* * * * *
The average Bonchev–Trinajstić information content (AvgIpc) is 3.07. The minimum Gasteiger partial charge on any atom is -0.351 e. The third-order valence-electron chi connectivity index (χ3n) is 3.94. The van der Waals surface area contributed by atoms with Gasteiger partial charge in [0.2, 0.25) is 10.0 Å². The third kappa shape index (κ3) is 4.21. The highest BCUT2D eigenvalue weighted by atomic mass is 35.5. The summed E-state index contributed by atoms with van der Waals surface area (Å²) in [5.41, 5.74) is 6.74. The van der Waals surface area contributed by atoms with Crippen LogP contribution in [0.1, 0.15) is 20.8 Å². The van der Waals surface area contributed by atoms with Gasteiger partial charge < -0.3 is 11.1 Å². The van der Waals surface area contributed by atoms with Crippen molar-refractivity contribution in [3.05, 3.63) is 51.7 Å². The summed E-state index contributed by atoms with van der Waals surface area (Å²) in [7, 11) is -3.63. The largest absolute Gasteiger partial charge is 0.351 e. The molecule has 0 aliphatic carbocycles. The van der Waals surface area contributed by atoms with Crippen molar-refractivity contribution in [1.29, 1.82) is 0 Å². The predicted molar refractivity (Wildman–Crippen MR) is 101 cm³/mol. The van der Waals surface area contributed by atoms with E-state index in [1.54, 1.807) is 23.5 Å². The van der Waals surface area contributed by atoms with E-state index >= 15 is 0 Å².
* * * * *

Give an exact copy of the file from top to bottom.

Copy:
The average Bonchev–Trinajstić information content (AvgIpc) is 3.07. The minimum Gasteiger partial charge on any atom is -0.351 e. The third-order valence-electron chi connectivity index (χ3n) is 3.94. The van der Waals surface area contributed by atoms with Gasteiger partial charge in [0.2, 0.25) is 10.0 Å². The third kappa shape index (κ3) is 4.21. The highest BCUT2D eigenvalue weighted by atomic mass is 35.5. The summed E-state index contributed by atoms with van der Waals surface area (Å²) in [5.41, 5.74) is 6.74. The van der Waals surface area contributed by atoms with Crippen LogP contribution in [0.1, 0.15) is 20.8 Å². The van der Waals surface area contributed by atoms with Gasteiger partial charge < -0.3 is 11.1 Å². The van der Waals surface area contributed by atoms with Crippen molar-refractivity contribution in [3.05, 3.63) is 51.7 Å². The summed E-state index contributed by atoms with van der Waals surface area (Å²) in [7, 11) is -3.63. The largest absolute Gasteiger partial charge is 0.351 e. The molecule has 0 aliphatic carbocycles. The van der Waals surface area contributed by atoms with Crippen molar-refractivity contribution in [1.29, 1.82) is 0 Å². The predicted molar refractivity (Wildman–Crippen MR) is 101 cm³/mol. The van der Waals surface area contributed by atoms with E-state index in [1.54, 1.807) is 23.5 Å². The van der Waals surface area contributed by atoms with E-state index >= 15 is 0 Å².